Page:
Caution: During the course of an investigation, be aware that the Event IDs listed below ONLY apply to Security (not Distribution) Groups.

  • Example: Creation of a Universal Distribution Group does NOT log Event ID 4754 — but a Universal Security Group would

Security Group: Creation, Deletion, Change

  • 4731 Created, 4734 Deleted, 4735 Changed – Domain Local or Builtin Local group
  • 4727 Created, 4730 Deleted, 4737 Changed – Global Group
  • 4754 Created, 4758 Deleted, 4755 Changed – Universal Group

When a Group’s Scope is changed, the NEW Scope’s Event ID is recorded. Example: Universal to Global triggers ID 4737.
This Event may also occur with other changes, such as the discretionary access control list (DACL), but not all.

Security Group: Membership Change

  • 4732 Added, 4733 Removed – Domain Local or Builtin Local group member
  • 4728 Added, 4729 Removed – Global Group member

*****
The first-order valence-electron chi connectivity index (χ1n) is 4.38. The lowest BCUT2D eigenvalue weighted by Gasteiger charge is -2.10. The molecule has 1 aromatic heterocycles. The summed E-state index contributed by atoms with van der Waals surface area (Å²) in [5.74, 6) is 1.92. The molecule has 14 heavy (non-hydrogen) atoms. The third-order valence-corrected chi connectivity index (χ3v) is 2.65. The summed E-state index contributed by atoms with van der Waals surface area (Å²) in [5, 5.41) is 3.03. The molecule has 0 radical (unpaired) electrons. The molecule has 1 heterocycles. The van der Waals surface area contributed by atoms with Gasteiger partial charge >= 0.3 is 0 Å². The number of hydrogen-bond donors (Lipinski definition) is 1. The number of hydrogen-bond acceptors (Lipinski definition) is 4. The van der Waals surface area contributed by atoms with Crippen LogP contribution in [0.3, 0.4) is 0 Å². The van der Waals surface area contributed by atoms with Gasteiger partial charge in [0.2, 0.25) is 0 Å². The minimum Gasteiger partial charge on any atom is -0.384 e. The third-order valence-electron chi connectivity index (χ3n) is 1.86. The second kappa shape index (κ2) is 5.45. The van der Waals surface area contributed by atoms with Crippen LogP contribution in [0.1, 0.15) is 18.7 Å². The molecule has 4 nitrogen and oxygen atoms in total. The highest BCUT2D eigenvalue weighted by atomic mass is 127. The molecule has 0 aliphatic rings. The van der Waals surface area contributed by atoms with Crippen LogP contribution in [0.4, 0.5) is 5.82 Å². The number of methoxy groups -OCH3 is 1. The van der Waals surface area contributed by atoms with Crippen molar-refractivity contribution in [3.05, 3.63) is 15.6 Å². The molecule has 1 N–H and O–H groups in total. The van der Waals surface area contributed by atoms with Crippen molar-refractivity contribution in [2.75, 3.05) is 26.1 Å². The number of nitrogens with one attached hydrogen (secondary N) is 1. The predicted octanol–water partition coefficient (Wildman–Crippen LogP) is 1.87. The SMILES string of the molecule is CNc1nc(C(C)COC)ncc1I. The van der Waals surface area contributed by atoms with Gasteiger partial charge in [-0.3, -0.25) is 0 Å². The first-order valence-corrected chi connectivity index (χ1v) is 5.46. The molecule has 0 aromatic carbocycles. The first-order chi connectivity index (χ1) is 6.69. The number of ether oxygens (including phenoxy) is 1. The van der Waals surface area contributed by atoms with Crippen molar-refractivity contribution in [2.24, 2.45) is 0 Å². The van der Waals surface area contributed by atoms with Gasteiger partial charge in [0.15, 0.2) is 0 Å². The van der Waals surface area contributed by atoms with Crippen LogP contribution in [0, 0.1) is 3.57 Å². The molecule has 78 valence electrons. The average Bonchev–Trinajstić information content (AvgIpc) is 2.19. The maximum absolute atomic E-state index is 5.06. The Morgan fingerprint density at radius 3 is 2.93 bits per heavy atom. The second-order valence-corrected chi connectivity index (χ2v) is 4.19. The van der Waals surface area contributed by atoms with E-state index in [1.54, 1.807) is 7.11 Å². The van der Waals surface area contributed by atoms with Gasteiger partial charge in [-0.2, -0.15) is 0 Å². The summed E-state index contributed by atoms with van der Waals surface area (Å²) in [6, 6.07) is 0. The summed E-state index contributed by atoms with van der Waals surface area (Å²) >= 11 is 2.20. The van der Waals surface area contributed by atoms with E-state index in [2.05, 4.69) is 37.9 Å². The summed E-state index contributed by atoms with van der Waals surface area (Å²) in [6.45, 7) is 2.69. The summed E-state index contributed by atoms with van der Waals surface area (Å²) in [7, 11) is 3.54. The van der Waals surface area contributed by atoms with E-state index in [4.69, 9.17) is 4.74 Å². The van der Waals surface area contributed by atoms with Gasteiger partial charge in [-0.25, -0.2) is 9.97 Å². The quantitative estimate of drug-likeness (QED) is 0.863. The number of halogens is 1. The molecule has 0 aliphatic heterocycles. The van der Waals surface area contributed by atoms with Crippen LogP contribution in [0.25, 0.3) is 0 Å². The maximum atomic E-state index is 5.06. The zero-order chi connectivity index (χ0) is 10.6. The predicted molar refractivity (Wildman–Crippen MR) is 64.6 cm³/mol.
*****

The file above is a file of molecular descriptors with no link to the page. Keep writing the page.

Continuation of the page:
• 4756 Added, 4757 Removed – Universal Group member

Other Security Group Events

  • 4799 – Domain Local or Builtin Local group enumerated by a process (“Active Directory Users and Computers” tool does not trigger this event)
    • Enumerating a group means its membership was read

Splunk Queries

Splunk is a VERY powerful, expensive tool that aggregates logs from multiple sources (such as systems, applications, network devices, and more) to allow you to search, monitor, and analyze a wealth of Big Data. It is a very useful SIEM (Security Information and Event Management) tool that can also be used to deconstruct a timeline of events, such as a breach in the network.

Splunk results can be downloaded as CSV, XML, and JSON files for further reporting and analysis. They can also be printed as PDF, although at the time of writing, the orientation is locked in Portrait mode

Oddball Event ID: 4756

I came across a possible bug with Event ID 4756. Instead of using “Group Name” and “Group Domain” under the “Group” header, it is the ONLY one that goes with “Account Name” and “Account Domain”:

To work around the uniqueness of ID 4756 using “Account” instead of “Group”, I added extra RegExes to the queries:

| rex "Group:\s+[^\n]+\s+Group Name:\s+(?<Group>.*)"
| rex "Group:\s+[^\n]+\s+[^\n]+\s+Group Domain:\s+(?<GroupDomain>.*)"
`comment("4756 uses 'Account', not 'Group'")` 
| rex "Group:\s+[^\n]+\s+Account Name:\s+(?<Group>.*)"
| rex "Group:\s+[^\n]+\s+[^\n]+\s+Account Domain:\s+(?<GroupDomain>.*)"

Search for Group Membership Changes